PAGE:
According to a blog post by Charlie Paglee, a Chinese technology company has successfully reverse-engineered the core Skype protocols. It's clear that the company is a long way from productizing this into something that will "compete" with Skype on a feature basis, but it's an interesting and important milestone nonetheless.
Geronimo Rides, Novell Switches Sides
Apache Geronimo is rapidly maturing as an open-source application server and, in its 1.0 version, venturing outside the protected bounds of its previously out-of-view camp. But can Geronimo keep moving and slip past the well-guarded doors to the enterprise the way JBoss did?
Windows Reactionaries, Unite!
Whenever Microsoft releases a new version of Windows, there's always a backlash from people using previous versions. "It's all just a bunch of hype," they say. "Why should I spend a lot of money to upgrade when Windows Me works just fine?"
Is Google Earth Falling Apart?
No. (Cheap, fear-mongering headlines should always be answered "Yes" or "No" to save readers from the certain inanity to follow.)
But there's more to it than that.
The story begins with an e-mail from a reader who wrote, "Google mapping technology is falling apart."
If true, that claim would make an interesting story. Given that a similar report appeared this morning in The Register, stating that Goo
Wi-Fi And The Freeloaders
The latest chapter in high-tech rudeness involves a battle brewing between steaming café and coffee shop owners and Wi-Fi freeloading laptop users. The problem is that some laptop users see nothing wrong with turning their corner coffee bars into extensions of their office--if not their actual office. They come in to take advantage of the free Internet access and end up displacing the paying clientele by hogging tables for hours while spending next to nothing. And they think nothing of it.
Eastman Credit Union Selects BI Solution
The Eastman Credit Union has selected Open Solutions' relational technology and service offering The Complete Credit Union Solution and complementary product suite to handle its enterprise-wide data processing needs.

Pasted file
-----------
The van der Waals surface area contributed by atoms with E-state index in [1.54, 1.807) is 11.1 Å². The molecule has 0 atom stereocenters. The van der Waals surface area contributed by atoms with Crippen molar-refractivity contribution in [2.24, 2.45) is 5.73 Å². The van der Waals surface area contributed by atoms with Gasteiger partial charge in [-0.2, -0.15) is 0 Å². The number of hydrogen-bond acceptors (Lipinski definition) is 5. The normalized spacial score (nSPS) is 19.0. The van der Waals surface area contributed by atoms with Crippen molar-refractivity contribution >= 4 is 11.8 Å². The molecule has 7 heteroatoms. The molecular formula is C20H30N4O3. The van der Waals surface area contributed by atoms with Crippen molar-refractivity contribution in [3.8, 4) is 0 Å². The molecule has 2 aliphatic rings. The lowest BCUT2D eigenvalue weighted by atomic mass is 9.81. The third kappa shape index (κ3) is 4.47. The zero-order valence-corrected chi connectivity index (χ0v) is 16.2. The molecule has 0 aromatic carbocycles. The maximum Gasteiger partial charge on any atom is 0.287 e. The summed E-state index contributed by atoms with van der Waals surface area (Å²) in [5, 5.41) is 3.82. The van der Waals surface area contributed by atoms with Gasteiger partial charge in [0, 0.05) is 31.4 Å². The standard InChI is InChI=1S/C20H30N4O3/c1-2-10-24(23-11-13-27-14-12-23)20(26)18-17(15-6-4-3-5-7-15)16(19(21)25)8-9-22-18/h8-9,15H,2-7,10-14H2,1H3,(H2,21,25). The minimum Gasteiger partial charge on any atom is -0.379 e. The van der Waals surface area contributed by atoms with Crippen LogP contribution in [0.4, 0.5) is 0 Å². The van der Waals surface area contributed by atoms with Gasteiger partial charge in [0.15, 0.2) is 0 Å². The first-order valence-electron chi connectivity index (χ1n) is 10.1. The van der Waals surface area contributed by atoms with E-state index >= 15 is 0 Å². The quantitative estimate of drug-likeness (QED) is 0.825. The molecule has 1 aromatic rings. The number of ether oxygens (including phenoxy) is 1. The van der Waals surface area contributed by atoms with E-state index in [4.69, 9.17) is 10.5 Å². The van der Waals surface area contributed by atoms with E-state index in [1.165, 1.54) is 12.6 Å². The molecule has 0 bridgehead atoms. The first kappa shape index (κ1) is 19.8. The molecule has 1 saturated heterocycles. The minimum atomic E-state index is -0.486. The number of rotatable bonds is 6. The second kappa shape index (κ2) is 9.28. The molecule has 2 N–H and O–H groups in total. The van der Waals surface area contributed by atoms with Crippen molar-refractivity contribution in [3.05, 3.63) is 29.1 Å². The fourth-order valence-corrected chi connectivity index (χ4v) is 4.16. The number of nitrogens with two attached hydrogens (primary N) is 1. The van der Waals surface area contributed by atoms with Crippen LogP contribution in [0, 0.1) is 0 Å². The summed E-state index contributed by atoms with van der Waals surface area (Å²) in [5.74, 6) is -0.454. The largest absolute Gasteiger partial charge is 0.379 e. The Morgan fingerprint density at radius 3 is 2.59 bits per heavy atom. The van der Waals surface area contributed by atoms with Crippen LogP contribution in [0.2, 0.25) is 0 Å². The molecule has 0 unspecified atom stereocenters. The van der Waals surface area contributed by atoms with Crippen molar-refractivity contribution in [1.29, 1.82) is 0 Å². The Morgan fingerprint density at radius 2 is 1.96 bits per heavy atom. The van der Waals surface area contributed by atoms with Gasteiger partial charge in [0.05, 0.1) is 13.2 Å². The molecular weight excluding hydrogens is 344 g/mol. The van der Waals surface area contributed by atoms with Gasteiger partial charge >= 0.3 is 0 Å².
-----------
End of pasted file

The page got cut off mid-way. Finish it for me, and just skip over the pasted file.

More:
Google Goes Back To Its Wolverine Roots
Google has once again proven it's a step ahead. It could have chosen the overcrowded, overpriced Silicon Valley to set up a new center employing 1,000 workers, but it instead chose Ann Arbor, home of co-founder Larry Page's alma mater, the University of Michigan.
Google's Gdrive Stands For 'Government Drive'
Blogger Corsin Camichel reports sighting Google's Gdrive, the company's long-rumored online storage service, following an expedition into Writely's directory structure.
Camichel says he discovered a test page for Gdrive, code-named "Platypus," in the main directory of Google's Writely online word processor. And he kindly posted a
Forcibly Led To ODF Water, Microsoft Finally Drinks
It's not like Microsoft had much choice in the matter. Even Brian Jones, an Office program manager, admitted in his blog that it was government demands that pushed Microsoft to finally do it (after he made some snarky comments that the firm hasn't seen much demand for it from corporate or consumer customers).
What I'm talking about, of course, is
Linux Users Beware: SCO's Still Got You In Its Sights
In Monday's issue of InformationWeek, I take a closer look at the latest turns in SCO's quixotic court fight against IBM. To get you through the weekend, here's a critical tidbit you need to know about now if you're a Linux user, or if you're even thinking about using Linux.
On The Road To A Wireless Internet, This Milepost Matters
On the road trip toward a genuinely useable mobile Internet, we haven't even started the car yet. We're still playing rock-scissors-paper over who's going to ride shotgun. But a couple of things last week--Intel's announcements about WiMax chief among them--suggest the scenery is about to change.
Firefox Keeps Up With Political Candidates
Today, there are more than 1,500 extensions available for the Firefox Web browser. If you need Firefox to do something, at this point, there'a a very good chance that you can find an extension capable of doing it.
Recently, however, a Firefox extension did manage to break some new ground. It become one of the first to delve into politics -- not by taking a political stand, but by helping you to make informed decision